The Coalition Government doesn’t seem to be able to get too much right at the moment when it comes to policy on homes.
Its so-called green credentials are in tatters over the latest planning initiatives.
‘Rhetoric’ and ‘weasel-worded policy statements’ are just some of the terms being bandied about as conservation and wildlife groups step up their attacks.
No one seems to have any confidence in the ability of ministers to put up a tent – let alone mastermind a strategy to protect our precious countryside while at the same time accommodating developments that they claim are vital.
More national charities and organisations have hurled themselves into the row over the controversial planning reforms.
The RSPB has now joined with the National Trust and the CPRE to attack the Government’s overhaul of the planning process, which they say will be a green light for developers and result in huge tracts of green fields disappearing.
The charity said it had been on to Planning Minister and Tunbridge Wells MP Greg Clark over whether the building of tens of thousands of new homes by a so-called “presumption in favour” of development would be sustainable.
RSPB chief executive Mike Clarke (no relation and different spelling) said the minister even stated that some of the “fundamental principles of the proposals were unclear” and had invited his group to help redraft the plans so they delivered for both the economy and the environment.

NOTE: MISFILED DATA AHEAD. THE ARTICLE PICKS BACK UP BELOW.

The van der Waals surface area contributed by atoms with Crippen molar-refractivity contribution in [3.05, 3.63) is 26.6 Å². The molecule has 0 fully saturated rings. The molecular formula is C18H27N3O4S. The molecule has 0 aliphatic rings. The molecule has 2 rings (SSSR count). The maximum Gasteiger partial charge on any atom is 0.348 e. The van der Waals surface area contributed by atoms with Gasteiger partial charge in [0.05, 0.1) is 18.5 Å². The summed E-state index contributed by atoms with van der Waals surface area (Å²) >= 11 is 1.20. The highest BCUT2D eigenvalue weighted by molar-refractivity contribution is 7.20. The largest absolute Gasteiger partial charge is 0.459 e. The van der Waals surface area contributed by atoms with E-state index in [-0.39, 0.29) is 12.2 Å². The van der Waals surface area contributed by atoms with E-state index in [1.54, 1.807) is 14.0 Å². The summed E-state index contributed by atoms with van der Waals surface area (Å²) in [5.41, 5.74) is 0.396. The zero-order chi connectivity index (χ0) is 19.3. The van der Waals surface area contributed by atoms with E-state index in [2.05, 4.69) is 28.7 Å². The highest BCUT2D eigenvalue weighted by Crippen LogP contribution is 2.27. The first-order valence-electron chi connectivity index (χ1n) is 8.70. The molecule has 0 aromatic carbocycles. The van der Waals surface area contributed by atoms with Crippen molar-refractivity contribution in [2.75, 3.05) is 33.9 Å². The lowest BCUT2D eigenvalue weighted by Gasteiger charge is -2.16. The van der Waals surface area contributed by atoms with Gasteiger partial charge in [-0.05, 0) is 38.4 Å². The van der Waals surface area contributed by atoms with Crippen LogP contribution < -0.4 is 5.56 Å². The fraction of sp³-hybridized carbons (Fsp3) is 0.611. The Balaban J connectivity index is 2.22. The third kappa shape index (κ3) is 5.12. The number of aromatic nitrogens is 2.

So at least they are talking.
Mr (RSPB) Clarke said: “The RSPB deals with more than 650 planning cases a year and I, personally, have taken part in many planning enquiries.
“So I know first-hand how Government rhetoric and weasel-worded policy statements can lead to the wrong development in the wrong place.
“The Government is clearly not close enough to the day-to-day reality of the planning process, otherwise it would understand our concern.”
The National Trust and the CPRE both say that the redrawing of the planning process, which ministers say would give local people more power over development, would also give developers preference to build unless there were major reasons that a green field should remain, well, green.
It is in the interests of everyone to get a policy that has a broad level of agreement in place.
And one national charity does support the plans – Homeless Link.
“If we want a country where everyone has a roof over their head, we must make it a priority to build truly affordable homes,” said chief executive Jenny Edwards.
“More land needs to be allocated for the right type of housing, in the right locations. An efficient planning system is key, with a strong focus on delivering affordable housing,” she said.
This one will rumble on.